1. A point well made. I wonder therefore if the social media influence of a 20-year-old could be used as a court defence in a serious legal case of violence at some point in the very near future. Perhaps then we would see a change where “influencers” are literally made responsible for their influence. But then again I guess that’s a slippery slope to denying freedom of speech. The issue appears to be the sheer number of “followers” rather than pre-net days where maybe 6 or so people in her circle would hear of her “opinion”. Perhaps threats against her are coming at some point or a reaction from her sponsors…

        Liked by 1 person

      1. Society has dumbed down!! Time to turn the tables on this pos and her family!! Not threats but expose them. AND SUE!! Not sure if they can take that cat back. This is the reason i am not on social media sites. Only this one. Lies about me were told. People who hated cats and made up bs. My friends in rescue also were victims of lies.


  3. She’s a sociopath. Would it soothe her enormous ego if one of her nutty followers burnt down the rescue?
    Jfc, why can’t these (censored) just SHUT UP?!

    Liked by 1 person

  4. She’s an ‘influencer.’ And just like all that other fake entertainment, i.e. The Real Housewives of (Wherever), etc., etc., over the top drama – the more unhinged the better – is the coin of the realm. I’m guessing she already knew what the shelter was charging, and saw an opportunity to get her followers riled up. I feel so sorry for that cat.

    Liked by 2 people

      1. Also, cruel people who don’t give a damn about the potential harm they’re doing to the animals and the good people at the shelter.

        Liked by 1 person

    1. I think you hit the nail on the head. Just like Real Housewives and other bottom of the barrel reality TV thrives on inane drama, the algorithms that power social media are designed to amplify content that sparks the strongest emotional reaction, and outrage is the lowest hanging fruit among emotionally manipulative online content.

      At first I thought Mitchell really was taken with the cat, but after watching most of the videos I believe I’ve heard her refer to the kitten by her name once. At all other times, she is referred to as “$900 cat.” In addition, Mitchell’s explanation for “falling in love” with Heart was “She didn’t like hiss or scratch me or whatever.”

      If that kitten is doomed to live in a situation where she’s unloved and basically serves as a toy, a prop for content, that may be the saddest aspect of all this drama.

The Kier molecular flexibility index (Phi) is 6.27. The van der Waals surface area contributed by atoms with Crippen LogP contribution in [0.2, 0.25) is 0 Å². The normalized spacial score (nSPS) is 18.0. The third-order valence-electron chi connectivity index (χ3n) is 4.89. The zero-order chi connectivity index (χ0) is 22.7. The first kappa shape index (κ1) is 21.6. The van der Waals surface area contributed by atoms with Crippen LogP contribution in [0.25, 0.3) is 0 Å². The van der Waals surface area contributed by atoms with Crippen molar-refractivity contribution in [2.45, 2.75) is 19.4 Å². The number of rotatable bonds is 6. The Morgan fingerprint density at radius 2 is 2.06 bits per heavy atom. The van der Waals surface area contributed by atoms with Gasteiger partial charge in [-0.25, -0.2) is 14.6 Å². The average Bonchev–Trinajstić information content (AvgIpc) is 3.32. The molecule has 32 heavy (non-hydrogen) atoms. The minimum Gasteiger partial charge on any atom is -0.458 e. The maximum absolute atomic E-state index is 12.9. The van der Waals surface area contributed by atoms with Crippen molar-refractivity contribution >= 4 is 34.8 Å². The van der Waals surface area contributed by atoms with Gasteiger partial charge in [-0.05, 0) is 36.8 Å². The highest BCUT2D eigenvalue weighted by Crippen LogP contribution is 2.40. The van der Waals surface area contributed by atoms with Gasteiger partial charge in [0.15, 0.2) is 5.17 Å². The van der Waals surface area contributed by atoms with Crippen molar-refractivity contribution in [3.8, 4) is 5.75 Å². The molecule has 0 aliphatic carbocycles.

Liked by 2 people

  5. I remember when there was no Internet and sometimes I long for those days … I fear for that kitten’s well being. Her pedigree is way too important … Her ears do look like those of a Savannah cat to me. I hope she can be returned to the rescue and loved without regard to breed. I sure hope no animals or humans are harmed due to this.

    Liked by 1 person

    1. I thought the same thing, Leah. The ears look very much like a cat that has Savannah lineage. Those are Serval-like ears.

      The only thing is that sometimes cats kind of grow into their ears. When Bud was a baby I thought he may have had some Siamese in him because he’s so talkative and his ears were so big. But his ears stayed the same size as the rest of him grew, and it turned out he was “just” a “basic tabby cat,” so I invented the Buddinese tiger breed to make him feel like the special and badass cat he is!

      Liked by 2 people

  6. My inal take on this situation: Humane Society or Shelter should get Court Order; step in, refund $$ & take cat back. PERIOD>
    Charge her with whatever they can. And that is the end of that. PERIOD!
    This woman really has problems…..I agree with Quilpy 150%….
    That poor cat!
    😦 BellaSita Mum an 😦 BellaDharma

    Liked by 2 people

  7. Has anyone checked on the poor kitten she took home? Anyone who is this ravinously unhinged might well take out her “disappointment” on the cat if she can’t do anything to the shelter.

    Liked by 1 person

    1. I’ve wondered that too, especially since Mitchell almost exclusively calls Heart “the $900 cat” and she manhandles the poor kitty in her videos. I hope that’s just inexperience and she’ll learn to take the cat’s feelings into consideration.

      As for the shelter, they’re still getting pelted with phone calls and negative reviews, and the director told me over the weekend that there was a network intrusion. I didn’t post an immediate update because I wanted to give readers a break from the drama, but I expect to publish another story this week.